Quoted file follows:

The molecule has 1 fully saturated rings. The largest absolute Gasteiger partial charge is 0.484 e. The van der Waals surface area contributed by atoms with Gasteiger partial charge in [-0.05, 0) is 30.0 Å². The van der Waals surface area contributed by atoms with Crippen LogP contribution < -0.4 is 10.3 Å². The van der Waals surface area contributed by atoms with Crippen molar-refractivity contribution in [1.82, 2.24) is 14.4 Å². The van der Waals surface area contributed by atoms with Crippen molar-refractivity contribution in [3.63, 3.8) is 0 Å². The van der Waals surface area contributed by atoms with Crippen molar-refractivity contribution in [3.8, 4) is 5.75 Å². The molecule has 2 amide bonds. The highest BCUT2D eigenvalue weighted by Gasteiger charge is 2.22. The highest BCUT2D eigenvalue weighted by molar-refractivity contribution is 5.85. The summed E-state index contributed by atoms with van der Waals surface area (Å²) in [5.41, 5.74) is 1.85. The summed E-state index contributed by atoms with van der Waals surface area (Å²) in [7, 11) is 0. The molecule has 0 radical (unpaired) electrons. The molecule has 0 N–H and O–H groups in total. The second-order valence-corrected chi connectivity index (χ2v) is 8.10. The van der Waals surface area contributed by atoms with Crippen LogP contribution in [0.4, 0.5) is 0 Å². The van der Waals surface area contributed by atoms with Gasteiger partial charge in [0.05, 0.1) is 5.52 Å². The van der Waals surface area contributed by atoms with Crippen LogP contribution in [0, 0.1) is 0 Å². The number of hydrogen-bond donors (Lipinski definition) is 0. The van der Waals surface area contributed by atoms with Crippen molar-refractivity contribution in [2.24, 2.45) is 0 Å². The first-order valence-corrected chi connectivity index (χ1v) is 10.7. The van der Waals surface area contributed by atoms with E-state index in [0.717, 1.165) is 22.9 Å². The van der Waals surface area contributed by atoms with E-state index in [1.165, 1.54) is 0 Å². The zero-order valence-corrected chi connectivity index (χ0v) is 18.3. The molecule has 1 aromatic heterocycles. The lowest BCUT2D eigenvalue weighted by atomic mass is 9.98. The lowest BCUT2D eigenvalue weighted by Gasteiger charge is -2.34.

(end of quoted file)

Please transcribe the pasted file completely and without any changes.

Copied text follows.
The molecule has 1 fully saturated rings. The largest absolute Gasteiger partial charge is 0.484 e. The van der Waals surface area contributed by atoms with Gasteiger partial charge in [-0.05, 0) is 30.0 Å². The van der Waals surface area contributed by atoms with Crippen LogP contribution < -0.4 is 10.3 Å². The van der Waals surface area contributed by atoms with Crippen molar-refractivity contribution in [1.82, 2.24) is 14.4 Å². The van der Waals surface area contributed by atoms with Crippen molar-refractivity contribution in [3.63, 3.8) is 0 Å². The van der Waals surface area contributed by atoms with Crippen molar-refractivity contribution in [3.8, 4) is 5.75 Å². The molecule has 2 amide bonds. The highest BCUT2D eigenvalue weighted by Gasteiger charge is 2.22. The highest BCUT2D eigenvalue weighted by molar-refractivity contribution is 5.85. The summed E-state index contributed by atoms with van der Waals surface area (Å²) in [5.41, 5.74) is 1.85. The summed E-state index contributed by atoms with van der Waals surface area (Å²) in [7, 11) is 0. The molecule has 0 radical (unpaired) electrons. The molecule has 0 N–H and O–H groups in total. The second-order valence-corrected chi connectivity index (χ2v) is 8.10. The van der Waals surface area contributed by atoms with Crippen LogP contribution in [0.4, 0.5) is 0 Å². The van der Waals surface area contributed by atoms with Gasteiger partial charge in [0.05, 0.1) is 5.52 Å². The van der Waals surface area contributed by atoms with Crippen LogP contribution in [0, 0.1) is 0 Å². The number of hydrogen-bond donors (Lipinski definition) is 0. The van der Waals surface area contributed by atoms with Crippen molar-refractivity contribution in [2.24, 2.45) is 0 Å². The first-order valence-corrected chi connectivity index (χ1v) is 10.7. The van der Waals surface area contributed by atoms with E-state index in [0.717, 1.165) is 22.9 Å². The van der Waals surface area contributed by atoms with E-state index in [1.165, 1.54) is 0 Å². The zero-order valence-corrected chi connectivity index (χ0v) is 18.3. The molecule has 1 aromatic heterocycles. The lowest BCUT2D eigenvalue weighted by atomic mass is 9.98. The lowest BCUT2D eigenvalue weighted by Gasteiger charge is -2.34.